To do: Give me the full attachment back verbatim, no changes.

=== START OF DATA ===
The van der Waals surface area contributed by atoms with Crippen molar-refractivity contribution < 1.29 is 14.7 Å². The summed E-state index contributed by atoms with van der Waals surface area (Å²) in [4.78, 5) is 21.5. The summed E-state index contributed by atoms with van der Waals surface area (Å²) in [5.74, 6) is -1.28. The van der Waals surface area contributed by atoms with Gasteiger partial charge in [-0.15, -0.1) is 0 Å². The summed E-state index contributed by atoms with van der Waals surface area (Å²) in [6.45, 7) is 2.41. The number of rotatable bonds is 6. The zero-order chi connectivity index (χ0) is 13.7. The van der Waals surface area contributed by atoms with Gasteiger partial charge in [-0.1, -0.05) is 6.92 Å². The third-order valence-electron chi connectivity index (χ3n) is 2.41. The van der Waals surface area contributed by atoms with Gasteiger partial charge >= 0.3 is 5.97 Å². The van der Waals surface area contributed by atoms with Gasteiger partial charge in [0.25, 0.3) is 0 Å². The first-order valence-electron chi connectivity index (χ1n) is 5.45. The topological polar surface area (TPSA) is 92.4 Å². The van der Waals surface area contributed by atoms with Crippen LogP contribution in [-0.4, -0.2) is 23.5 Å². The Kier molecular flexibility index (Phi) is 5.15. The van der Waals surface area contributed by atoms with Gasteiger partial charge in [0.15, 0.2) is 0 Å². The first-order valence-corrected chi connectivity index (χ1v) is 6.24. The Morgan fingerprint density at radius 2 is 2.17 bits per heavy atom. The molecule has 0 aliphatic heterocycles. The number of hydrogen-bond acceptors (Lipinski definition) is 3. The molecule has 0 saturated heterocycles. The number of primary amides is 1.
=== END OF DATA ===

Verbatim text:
The van der Waals surface area contributed by atoms with Crippen molar-refractivity contribution < 1.29 is 14.7 Å². The summed E-state index contributed by atoms with van der Waals surface area (Å²) in [4.78, 5) is 21.5. The summed E-state index contributed by atoms with van der Waals surface area (Å²) in [5.74, 6) is -1.28. The van der Waals surface area contributed by atoms with Gasteiger partial charge in [-0.15, -0.1) is 0 Å². The summed E-state index contributed by atoms with van der Waals surface area (Å²) in [6.45, 7) is 2.41. The number of rotatable bonds is 6. The zero-order chi connectivity index (χ0) is 13.7. The van der Waals surface area contributed by atoms with Gasteiger partial charge in [-0.1, -0.05) is 6.92 Å². The third-order valence-electron chi connectivity index (χ3n) is 2.41. The van der Waals surface area contributed by atoms with Gasteiger partial charge >= 0.3 is 5.97 Å². The van der Waals surface area contributed by atoms with Gasteiger partial charge in [0.25, 0.3) is 0 Å². The first-order valence-electron chi connectivity index (χ1n) is 5.45. The topological polar surface area (TPSA) is 92.4 Å². The van der Waals surface area contributed by atoms with Crippen LogP contribution in [-0.4, -0.2) is 23.5 Å². The Kier molecular flexibility index (Phi) is 5.15. The van der Waals surface area contributed by atoms with Gasteiger partial charge in [0.15, 0.2) is 0 Å². The first-order valence-corrected chi connectivity index (χ1v) is 6.24. The Morgan fingerprint density at radius 2 is 2.17 bits per heavy atom. The molecule has 0 aliphatic heterocycles. The number of hydrogen-bond acceptors (Lipinski definition) is 3. The molecule has 0 saturated heterocycles. The number of primary amides is 1.